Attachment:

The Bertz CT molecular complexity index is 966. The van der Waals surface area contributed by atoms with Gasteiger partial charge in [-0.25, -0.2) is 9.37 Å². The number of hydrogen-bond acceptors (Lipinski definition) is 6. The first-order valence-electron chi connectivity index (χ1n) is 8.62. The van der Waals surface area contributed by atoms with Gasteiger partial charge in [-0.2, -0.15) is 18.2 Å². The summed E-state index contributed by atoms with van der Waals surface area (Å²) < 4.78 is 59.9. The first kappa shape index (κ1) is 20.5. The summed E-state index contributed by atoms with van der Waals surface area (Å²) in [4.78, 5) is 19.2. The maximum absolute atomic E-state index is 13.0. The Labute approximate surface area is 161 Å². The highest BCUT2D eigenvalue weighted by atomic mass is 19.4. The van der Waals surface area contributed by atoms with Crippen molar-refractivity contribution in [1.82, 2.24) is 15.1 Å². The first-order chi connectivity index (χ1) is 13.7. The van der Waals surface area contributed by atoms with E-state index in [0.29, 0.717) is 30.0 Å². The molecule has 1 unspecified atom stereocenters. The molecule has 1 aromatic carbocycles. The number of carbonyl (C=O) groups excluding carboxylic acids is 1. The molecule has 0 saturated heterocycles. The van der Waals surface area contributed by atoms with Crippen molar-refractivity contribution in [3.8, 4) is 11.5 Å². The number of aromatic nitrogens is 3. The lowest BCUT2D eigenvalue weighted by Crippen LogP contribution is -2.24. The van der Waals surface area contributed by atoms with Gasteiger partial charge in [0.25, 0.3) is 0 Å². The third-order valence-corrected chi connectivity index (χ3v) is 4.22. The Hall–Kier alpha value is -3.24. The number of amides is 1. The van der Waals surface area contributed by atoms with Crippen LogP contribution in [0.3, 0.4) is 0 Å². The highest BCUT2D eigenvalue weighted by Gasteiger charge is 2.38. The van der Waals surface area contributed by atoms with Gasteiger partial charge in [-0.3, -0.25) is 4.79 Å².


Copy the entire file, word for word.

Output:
The Bertz CT molecular complexity index is 966. The van der Waals surface area contributed by atoms with Gasteiger partial charge in [-0.25, -0.2) is 9.37 Å². The number of hydrogen-bond acceptors (Lipinski definition) is 6. The first-order valence-electron chi connectivity index (χ1n) is 8.62. The van der Waals surface area contributed by atoms with Gasteiger partial charge in [-0.2, -0.15) is 18.2 Å². The summed E-state index contributed by atoms with van der Waals surface area (Å²) < 4.78 is 59.9. The first kappa shape index (κ1) is 20.5. The summed E-state index contributed by atoms with van der Waals surface area (Å²) in [4.78, 5) is 19.2. The maximum absolute atomic E-state index is 13.0. The Labute approximate surface area is 161 Å². The highest BCUT2D eigenvalue weighted by atomic mass is 19.4. The van der Waals surface area contributed by atoms with Crippen molar-refractivity contribution in [1.82, 2.24) is 15.1 Å². The first-order chi connectivity index (χ1) is 13.7. The van der Waals surface area contributed by atoms with E-state index in [0.29, 0.717) is 30.0 Å². The molecule has 1 unspecified atom stereocenters. The molecule has 1 aromatic carbocycles. The number of carbonyl (C=O) groups excluding carboxylic acids is 1. The molecule has 0 saturated heterocycles. The van der Waals surface area contributed by atoms with Crippen molar-refractivity contribution in [3.8, 4) is 11.5 Å². The number of aromatic nitrogens is 3. The lowest BCUT2D eigenvalue weighted by Crippen LogP contribution is -2.24. The van der Waals surface area contributed by atoms with Gasteiger partial charge in [0.25, 0.3) is 0 Å². The third-order valence-corrected chi connectivity index (χ3v) is 4.22. The Hall–Kier alpha value is -3.24. The number of amides is 1. The van der Waals surface area contributed by atoms with Crippen LogP contribution in [0.3, 0.4) is 0 Å². The highest BCUT2D eigenvalue weighted by Gasteiger charge is 2.38. The van der Waals surface area contributed by atoms with Gasteiger partial charge in [-0.3, -0.25) is 4.79 Å².